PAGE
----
I will not be anxious!
I will have faith that grows!

When my mind is empty of the critical thoughts and anxiety, then I can hear God. I can fill my head with the Bible verses I am working to memorize. I can fill my head with images of the wonders of nature that are often as close to God as we can get. I can go from faith-challenged to faith-warrior.

Posted in Christian Living, Poetry

National Poetry Writing Month #9

To Know Him

Silence is a cool breeze tickling
skin warm from the sunlight,
grass blades licking earlobes lush
in paintbrush and dandelion,
a stream bubbling clear
just beyond reach,
the blue sky high above
and white along the edges.

Thoughts scurry, as fears breathe out
with the fall of the chest,
and oxygen warms the belly. Arms
flung sideways, the legs sink
into the clean, crisp earth,
letting go, holding nothing,
open to everything,
even the gentle whisp of a butterfly’s wing.

Knowing God means quiet places,
finding brooks in our mind’s crannies,
away from unholy treasures,
tucked in the deepest dark
where we are most surely and yet never

Ramona Levacy
April 9, 2013

Posted in Writers, Writing

Fuzzy Wuzzies

Writing is like a stab in the dark, the results often more like trying to see the world through a poor camera lens on a cloudy, moonlit night than the crystal-clear image snapped by a fine, digital camera on a sunny day.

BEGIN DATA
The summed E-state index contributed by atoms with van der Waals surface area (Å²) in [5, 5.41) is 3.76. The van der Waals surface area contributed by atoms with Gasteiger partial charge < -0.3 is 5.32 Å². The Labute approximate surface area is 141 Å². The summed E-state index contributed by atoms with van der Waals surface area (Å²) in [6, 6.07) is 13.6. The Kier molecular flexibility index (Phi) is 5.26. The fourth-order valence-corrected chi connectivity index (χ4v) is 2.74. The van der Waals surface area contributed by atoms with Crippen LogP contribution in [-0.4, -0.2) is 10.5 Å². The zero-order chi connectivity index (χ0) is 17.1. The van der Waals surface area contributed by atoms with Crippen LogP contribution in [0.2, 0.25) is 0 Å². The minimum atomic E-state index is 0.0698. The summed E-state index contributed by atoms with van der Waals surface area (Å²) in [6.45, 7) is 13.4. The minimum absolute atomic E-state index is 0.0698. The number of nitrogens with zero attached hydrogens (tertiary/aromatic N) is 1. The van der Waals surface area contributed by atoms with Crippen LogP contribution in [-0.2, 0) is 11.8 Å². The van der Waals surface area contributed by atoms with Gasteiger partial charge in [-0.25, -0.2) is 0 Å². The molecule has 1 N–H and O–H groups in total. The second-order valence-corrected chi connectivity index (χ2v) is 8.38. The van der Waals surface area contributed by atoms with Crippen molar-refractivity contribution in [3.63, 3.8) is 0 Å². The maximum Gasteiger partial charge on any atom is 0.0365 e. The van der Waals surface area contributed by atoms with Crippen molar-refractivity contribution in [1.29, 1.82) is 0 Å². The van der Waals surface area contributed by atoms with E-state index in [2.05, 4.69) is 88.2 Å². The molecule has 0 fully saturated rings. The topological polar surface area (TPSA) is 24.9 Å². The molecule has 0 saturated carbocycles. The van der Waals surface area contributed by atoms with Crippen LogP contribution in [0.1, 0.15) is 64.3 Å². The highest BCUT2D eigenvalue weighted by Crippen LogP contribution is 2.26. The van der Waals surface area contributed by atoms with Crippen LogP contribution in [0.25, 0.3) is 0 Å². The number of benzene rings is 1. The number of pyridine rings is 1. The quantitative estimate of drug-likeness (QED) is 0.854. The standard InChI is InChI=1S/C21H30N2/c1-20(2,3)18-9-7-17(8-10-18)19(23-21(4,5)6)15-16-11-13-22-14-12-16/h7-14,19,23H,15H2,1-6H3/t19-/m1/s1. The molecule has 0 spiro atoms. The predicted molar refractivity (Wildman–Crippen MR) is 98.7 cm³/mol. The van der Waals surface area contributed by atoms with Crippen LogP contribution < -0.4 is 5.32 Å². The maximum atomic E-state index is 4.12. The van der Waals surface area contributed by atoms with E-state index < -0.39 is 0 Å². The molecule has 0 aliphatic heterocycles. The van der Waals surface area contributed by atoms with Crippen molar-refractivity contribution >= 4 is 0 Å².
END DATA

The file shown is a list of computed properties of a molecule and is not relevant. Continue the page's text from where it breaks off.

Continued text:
We writers are observers, and what we craft is our version of reality, a view colored by our individual experiences, our cultures, and the worlds in which we live. Some of us write for the love of language, for the poetic rhythms that only a fellow lover of words can truly appreciate. Others feel compelled by an inner message they wish to share or a story they just have to tell.

For the longest time, writers truly crafted in a sort of tunnel. Maybe, like the expatriates of Hemingway’s day, they found fellow wordsmiths with which to share fledgling works before finally publishing for a general audience. Many, like Dickens, found a sort of immediacy by publishing stories in installments in newspapers of the day. Today, we can gain responses to our writing in face-to-face groups, chat rooms, and blogs. The rapidity and ease with which we can express ourselves and get feedback sometimes tempts us into sharing a piece before its time.